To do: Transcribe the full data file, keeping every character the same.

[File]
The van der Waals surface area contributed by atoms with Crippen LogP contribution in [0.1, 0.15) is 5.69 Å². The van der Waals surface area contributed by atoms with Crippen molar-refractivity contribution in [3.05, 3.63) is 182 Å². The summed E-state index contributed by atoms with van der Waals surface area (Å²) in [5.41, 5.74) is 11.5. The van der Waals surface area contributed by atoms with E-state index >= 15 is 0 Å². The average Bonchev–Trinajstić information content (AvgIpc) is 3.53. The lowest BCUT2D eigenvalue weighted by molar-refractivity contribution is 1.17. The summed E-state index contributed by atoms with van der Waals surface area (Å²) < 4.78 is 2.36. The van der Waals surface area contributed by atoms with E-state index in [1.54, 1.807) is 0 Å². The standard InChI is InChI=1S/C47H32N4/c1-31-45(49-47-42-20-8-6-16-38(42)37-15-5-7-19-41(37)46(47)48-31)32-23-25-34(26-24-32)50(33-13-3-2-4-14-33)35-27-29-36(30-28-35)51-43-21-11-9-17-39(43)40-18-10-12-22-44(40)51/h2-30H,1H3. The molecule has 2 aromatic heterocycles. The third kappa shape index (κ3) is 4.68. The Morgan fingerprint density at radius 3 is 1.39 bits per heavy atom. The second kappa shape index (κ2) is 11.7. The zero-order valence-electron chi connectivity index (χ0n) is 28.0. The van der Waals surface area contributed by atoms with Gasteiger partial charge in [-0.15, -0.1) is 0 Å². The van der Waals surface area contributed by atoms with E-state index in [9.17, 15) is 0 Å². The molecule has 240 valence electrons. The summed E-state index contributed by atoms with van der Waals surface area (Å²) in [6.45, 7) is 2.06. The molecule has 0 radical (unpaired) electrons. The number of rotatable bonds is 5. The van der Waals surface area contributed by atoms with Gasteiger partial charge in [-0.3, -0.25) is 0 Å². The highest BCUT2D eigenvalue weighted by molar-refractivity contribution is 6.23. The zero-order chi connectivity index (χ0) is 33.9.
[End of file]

The van der Waals surface area contributed by atoms with Crippen LogP contribution in [0.1, 0.15) is 5.69 Å². The van der Waals surface area contributed by atoms with Crippen molar-refractivity contribution in [3.05, 3.63) is 182 Å². The summed E-state index contributed by atoms with van der Waals surface area (Å²) in [5.41, 5.74) is 11.5. The van der Waals surface area contributed by atoms with E-state index >= 15 is 0 Å². The average Bonchev–Trinajstić information content (AvgIpc) is 3.53. The lowest BCUT2D eigenvalue weighted by molar-refractivity contribution is 1.17. The summed E-state index contributed by atoms with van der Waals surface area (Å²) < 4.78 is 2.36. The van der Waals surface area contributed by atoms with E-state index in [1.54, 1.807) is 0 Å². The standard InChI is InChI=1S/C47H32N4/c1-31-45(49-47-42-20-8-6-16-38(42)37-15-5-7-19-41(37)46(47)48-31)32-23-25-34(26-24-32)50(33-13-3-2-4-14-33)35-27-29-36(30-28-35)51-43-21-11-9-17-39(43)40-18-10-12-22-44(40)51/h2-30H,1H3. The molecule has 2 aromatic heterocycles. The third kappa shape index (κ3) is 4.68. The Morgan fingerprint density at radius 3 is 1.39 bits per heavy atom. The second kappa shape index (κ2) is 11.7. The zero-order valence-electron chi connectivity index (χ0n) is 28.0. The van der Waals surface area contributed by atoms with Gasteiger partial charge in [-0.15, -0.1) is 0 Å². The van der Waals surface area contributed by atoms with E-state index in [9.17, 15) is 0 Å². The molecule has 240 valence electrons. The summed E-state index contributed by atoms with van der Waals surface area (Å²) in [6.45, 7) is 2.06. The molecule has 0 radical (unpaired) electrons. The number of rotatable bonds is 5. The van der Waals surface area contributed by atoms with Gasteiger partial charge in [-0.3, -0.25) is 0 Å². The highest BCUT2D eigenvalue weighted by molar-refractivity contribution is 6.23. The zero-order chi connectivity index (χ0) is 33.9.